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Liberating Marriage in an Age of Heresy: St. Hildegard of Bingen and Reform in the 12th Century Paperback – September 29, 2016
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About the Author
Reid J Turner is the author of The Five Beasts of St. Hildegard: Prophetic Symbols of Modern Society.
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The need for reform didn't stop there. In society, dozens of practices called for Church guidance. Feudal lords favored "endogamy, marrying within the extended family" (p. 2) which would preserve the family wealth by arranging for a marriage, say, between cousins. Many marriages were pledges made between two people, as there was no requirement for a marriage to take place in front of a priest.
In addition, marriage as an institution was under attack as large swaths of France and Italy and later, even parts of Hildegard's own Rhineland, fell under the influence of the Cathars, who detested both marriage and procreation.
Catharism was a revival of the old Gnostic and later Manichean beliefs in dual Gods. They believed there was one good God - the God of the New Testament - and one evil God. Everything around us on this earth was created by the wicked God, and it was soaked in foulness, including our physical bodies, which trapped our pure spirits. Nothing could be worse to a Cathar than to create another baby, which meant locking a pure spirit inside of flesh.
Although there was a sect of the Cathers who kept to a strict morality, the majority of Cathars did not avoid physical intimacy. "Sexual activity was generally condoned...so long as it did not lead to insemination" (p. 36), which meant the Cathars fell into various debaucheries.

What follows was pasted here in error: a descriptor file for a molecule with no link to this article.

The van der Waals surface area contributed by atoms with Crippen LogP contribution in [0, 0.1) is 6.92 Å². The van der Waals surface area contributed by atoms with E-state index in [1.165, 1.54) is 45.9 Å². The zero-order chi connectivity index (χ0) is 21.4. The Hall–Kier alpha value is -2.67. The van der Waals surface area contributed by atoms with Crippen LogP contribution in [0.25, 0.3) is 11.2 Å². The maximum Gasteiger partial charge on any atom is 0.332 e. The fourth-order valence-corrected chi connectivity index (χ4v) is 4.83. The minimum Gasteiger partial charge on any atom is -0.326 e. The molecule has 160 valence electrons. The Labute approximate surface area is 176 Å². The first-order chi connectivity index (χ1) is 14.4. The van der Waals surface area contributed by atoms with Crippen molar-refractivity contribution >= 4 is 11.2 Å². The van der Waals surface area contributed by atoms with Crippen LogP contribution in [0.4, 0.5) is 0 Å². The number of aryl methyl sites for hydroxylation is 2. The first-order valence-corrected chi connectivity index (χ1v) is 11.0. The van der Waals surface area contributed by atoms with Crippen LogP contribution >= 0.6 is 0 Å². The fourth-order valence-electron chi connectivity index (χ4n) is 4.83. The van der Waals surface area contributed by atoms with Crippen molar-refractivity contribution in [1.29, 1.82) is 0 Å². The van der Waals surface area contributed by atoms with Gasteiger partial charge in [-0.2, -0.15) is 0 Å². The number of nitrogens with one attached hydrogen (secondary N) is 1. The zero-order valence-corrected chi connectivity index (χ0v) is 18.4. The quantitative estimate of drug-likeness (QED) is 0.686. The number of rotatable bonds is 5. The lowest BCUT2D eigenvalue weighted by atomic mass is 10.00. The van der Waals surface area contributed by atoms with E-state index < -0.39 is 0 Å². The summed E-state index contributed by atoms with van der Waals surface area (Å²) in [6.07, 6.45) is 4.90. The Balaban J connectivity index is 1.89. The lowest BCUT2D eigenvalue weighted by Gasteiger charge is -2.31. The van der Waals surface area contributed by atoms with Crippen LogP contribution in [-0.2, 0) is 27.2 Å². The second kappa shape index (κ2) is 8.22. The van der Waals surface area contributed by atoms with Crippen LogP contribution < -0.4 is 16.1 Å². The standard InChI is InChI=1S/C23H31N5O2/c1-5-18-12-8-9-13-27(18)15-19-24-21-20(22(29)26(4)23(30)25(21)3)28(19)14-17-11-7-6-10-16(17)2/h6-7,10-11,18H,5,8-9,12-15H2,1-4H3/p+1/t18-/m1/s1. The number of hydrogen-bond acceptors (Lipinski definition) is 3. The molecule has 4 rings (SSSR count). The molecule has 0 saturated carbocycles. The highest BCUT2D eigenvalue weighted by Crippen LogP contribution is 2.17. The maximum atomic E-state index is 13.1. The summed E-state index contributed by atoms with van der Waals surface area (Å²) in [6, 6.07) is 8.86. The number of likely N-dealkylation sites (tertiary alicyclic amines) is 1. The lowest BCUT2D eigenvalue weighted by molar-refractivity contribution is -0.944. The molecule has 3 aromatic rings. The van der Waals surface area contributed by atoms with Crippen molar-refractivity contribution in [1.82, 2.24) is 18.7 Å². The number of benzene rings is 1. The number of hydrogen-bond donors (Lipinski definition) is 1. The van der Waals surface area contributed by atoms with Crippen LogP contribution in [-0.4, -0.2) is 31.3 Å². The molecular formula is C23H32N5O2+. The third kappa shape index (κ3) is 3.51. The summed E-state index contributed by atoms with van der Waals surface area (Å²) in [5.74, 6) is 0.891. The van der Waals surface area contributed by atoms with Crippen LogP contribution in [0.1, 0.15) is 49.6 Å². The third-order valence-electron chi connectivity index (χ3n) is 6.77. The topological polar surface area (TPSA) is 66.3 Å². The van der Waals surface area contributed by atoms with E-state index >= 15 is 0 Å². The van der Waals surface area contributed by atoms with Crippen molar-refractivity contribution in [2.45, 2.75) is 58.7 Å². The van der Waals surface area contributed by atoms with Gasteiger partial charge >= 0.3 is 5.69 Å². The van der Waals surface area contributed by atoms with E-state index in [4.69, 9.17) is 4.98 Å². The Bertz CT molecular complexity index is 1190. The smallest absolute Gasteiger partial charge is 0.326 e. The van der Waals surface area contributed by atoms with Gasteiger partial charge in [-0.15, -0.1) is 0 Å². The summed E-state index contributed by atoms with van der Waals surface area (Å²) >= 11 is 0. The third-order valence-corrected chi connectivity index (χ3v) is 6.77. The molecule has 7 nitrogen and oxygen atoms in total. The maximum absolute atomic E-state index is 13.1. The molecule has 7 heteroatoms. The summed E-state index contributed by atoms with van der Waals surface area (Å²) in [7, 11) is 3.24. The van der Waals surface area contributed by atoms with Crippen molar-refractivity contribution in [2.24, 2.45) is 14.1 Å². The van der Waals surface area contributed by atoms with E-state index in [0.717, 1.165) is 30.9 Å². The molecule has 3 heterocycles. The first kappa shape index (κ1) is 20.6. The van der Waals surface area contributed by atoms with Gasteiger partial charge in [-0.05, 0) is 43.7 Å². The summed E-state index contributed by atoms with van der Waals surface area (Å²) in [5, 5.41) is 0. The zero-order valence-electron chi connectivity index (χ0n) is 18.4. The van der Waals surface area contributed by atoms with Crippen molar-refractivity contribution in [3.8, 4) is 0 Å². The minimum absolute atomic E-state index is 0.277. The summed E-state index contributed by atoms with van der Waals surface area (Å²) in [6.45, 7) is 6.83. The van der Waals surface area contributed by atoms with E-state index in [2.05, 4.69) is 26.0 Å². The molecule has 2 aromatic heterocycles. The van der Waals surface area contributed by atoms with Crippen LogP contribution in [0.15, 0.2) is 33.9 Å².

Nor did they find anything truly wrong in this behavior. Cathers only regretted the experiences they had not had before receiving the final, and sole sacrament of the Cathars, which could only be given once.
Although some modern scholars scoff at the charges of immorality, "St. Hildegard and St. Bernard clearly accused the Cathars of promoting fortification" (p 37). It is notable also that so did the Italian Rainier Sacconi, who had lived as a Cather for 17 years.
In 1141 the abbess St Hildegard began to experience visions, which would eventually be compiled into her book 'Scivias', which was published in 1150. Like St Catherine of Siena, Hildegard advised the pope, and sent out a flood of letters guiding, chiding, and helping others.
St Hildegard is firm on the indissolubility of marriage. She noted that even if "either husband or wife breaks the law by fornication...(neither) the husband or wife can seek another marriage; either they shall stay together in righteous union, or they shall both abstain from such unions, as the discipline of Church practice shows" (p 81).
Miraculously, Hidegard had arrived at the exact time when someone like her was badly needed. Her prophecies and solid teaching on Church dogma influenced the reform movement in the Church regarding marriage.
"Historians generally agree that the recognition of the Church as the sole authority over Christian marriage occurred during the" (pp 82-3) time of Pope Alexander III (1159-81), just a decade after Hildegard published Scivias.
With the current confusion about "Amoris Laetitia", I found it cheering to read how God led the Church to the great Church reforms.
Reid Turner's earlier book was also about St. Hildegard, delving into her prophecies, which seem to eerily speak to our era. Next, I'm hoping for a biography of Hildegard by him.